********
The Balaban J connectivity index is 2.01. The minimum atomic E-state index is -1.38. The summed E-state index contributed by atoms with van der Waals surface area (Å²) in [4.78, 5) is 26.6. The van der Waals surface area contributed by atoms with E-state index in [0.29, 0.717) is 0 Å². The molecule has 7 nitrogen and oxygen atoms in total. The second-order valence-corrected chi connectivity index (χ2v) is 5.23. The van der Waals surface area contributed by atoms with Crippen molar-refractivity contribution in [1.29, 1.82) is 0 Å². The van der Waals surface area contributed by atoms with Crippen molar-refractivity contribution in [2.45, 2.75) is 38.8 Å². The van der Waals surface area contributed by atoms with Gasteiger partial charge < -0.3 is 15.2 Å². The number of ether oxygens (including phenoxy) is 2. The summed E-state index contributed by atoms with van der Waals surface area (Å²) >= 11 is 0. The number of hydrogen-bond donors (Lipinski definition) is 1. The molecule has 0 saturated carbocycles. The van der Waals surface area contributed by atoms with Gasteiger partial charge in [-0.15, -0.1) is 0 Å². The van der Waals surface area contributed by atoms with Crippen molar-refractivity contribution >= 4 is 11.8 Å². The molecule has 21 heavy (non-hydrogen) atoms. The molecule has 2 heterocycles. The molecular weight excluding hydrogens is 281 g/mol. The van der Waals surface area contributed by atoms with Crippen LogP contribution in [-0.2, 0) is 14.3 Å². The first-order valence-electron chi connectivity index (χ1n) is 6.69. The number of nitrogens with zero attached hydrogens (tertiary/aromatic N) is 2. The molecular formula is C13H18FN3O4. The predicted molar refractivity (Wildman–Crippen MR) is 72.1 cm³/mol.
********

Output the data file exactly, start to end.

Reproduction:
The Balaban J connectivity index is 2.01. The minimum atomic E-state index is -1.38. The summed E-state index contributed by atoms with van der Waals surface area (Å²) in [4.78, 5) is 26.6. The van der Waals surface area contributed by atoms with E-state index in [0.29, 0.717) is 0 Å². The molecule has 7 nitrogen and oxygen atoms in total. The second-order valence-corrected chi connectivity index (χ2v) is 5.23. The van der Waals surface area contributed by atoms with Crippen molar-refractivity contribution in [1.29, 1.82) is 0 Å². The van der Waals surface area contributed by atoms with Crippen molar-refractivity contribution in [2.45, 2.75) is 38.8 Å². The van der Waals surface area contributed by atoms with Gasteiger partial charge < -0.3 is 15.2 Å². The number of ether oxygens (including phenoxy) is 2. The summed E-state index contributed by atoms with van der Waals surface area (Å²) >= 11 is 0. The number of hydrogen-bond donors (Lipinski definition) is 1. The molecule has 0 saturated carbocycles. The van der Waals surface area contributed by atoms with Gasteiger partial charge in [-0.15, -0.1) is 0 Å². The van der Waals surface area contributed by atoms with Crippen molar-refractivity contribution >= 4 is 11.8 Å². The molecule has 21 heavy (non-hydrogen) atoms. The molecule has 2 heterocycles. The molecular weight excluding hydrogens is 281 g/mol. The van der Waals surface area contributed by atoms with Crippen LogP contribution in [-0.2, 0) is 14.3 Å². The first-order valence-electron chi connectivity index (χ1n) is 6.69. The number of nitrogens with zero attached hydrogens (tertiary/aromatic N) is 2. The molecular formula is C13H18FN3O4. The predicted molar refractivity (Wildman–Crippen MR) is 72.1 cm³/mol.